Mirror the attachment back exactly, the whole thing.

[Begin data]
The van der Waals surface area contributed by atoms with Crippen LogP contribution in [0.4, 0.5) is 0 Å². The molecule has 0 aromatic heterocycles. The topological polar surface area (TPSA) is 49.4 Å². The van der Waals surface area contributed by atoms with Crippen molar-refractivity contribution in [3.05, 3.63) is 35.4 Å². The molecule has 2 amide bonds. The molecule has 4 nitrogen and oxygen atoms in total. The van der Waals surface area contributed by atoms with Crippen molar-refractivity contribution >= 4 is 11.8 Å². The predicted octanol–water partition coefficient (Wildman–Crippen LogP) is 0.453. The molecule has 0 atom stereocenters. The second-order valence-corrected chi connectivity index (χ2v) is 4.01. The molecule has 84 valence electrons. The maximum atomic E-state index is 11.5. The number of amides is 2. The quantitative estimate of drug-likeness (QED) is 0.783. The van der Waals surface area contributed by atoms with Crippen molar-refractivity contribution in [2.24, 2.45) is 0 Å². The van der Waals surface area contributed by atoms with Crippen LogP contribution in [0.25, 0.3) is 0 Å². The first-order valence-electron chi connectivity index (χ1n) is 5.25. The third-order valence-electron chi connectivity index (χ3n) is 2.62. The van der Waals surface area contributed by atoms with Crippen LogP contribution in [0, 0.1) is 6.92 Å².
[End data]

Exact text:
The van der Waals surface area contributed by atoms with Crippen LogP contribution in [0.4, 0.5) is 0 Å². The molecule has 0 aromatic heterocycles. The topological polar surface area (TPSA) is 49.4 Å². The van der Waals surface area contributed by atoms with Crippen molar-refractivity contribution in [3.05, 3.63) is 35.4 Å². The molecule has 2 amide bonds. The molecule has 4 nitrogen and oxygen atoms in total. The van der Waals surface area contributed by atoms with Crippen molar-refractivity contribution >= 4 is 11.8 Å². The predicted octanol–water partition coefficient (Wildman–Crippen LogP) is 0.453. The molecule has 0 atom stereocenters. The second-order valence-corrected chi connectivity index (χ2v) is 4.01. The molecule has 84 valence electrons. The maximum atomic E-state index is 11.5. The number of amides is 2. The quantitative estimate of drug-likeness (QED) is 0.783. The van der Waals surface area contributed by atoms with Crippen molar-refractivity contribution in [2.24, 2.45) is 0 Å². The van der Waals surface area contributed by atoms with Crippen LogP contribution in [0.25, 0.3) is 0 Å². The first-order valence-electron chi connectivity index (χ1n) is 5.25. The third-order valence-electron chi connectivity index (χ3n) is 2.62. The van der Waals surface area contributed by atoms with Crippen LogP contribution in [0, 0.1) is 6.92 Å².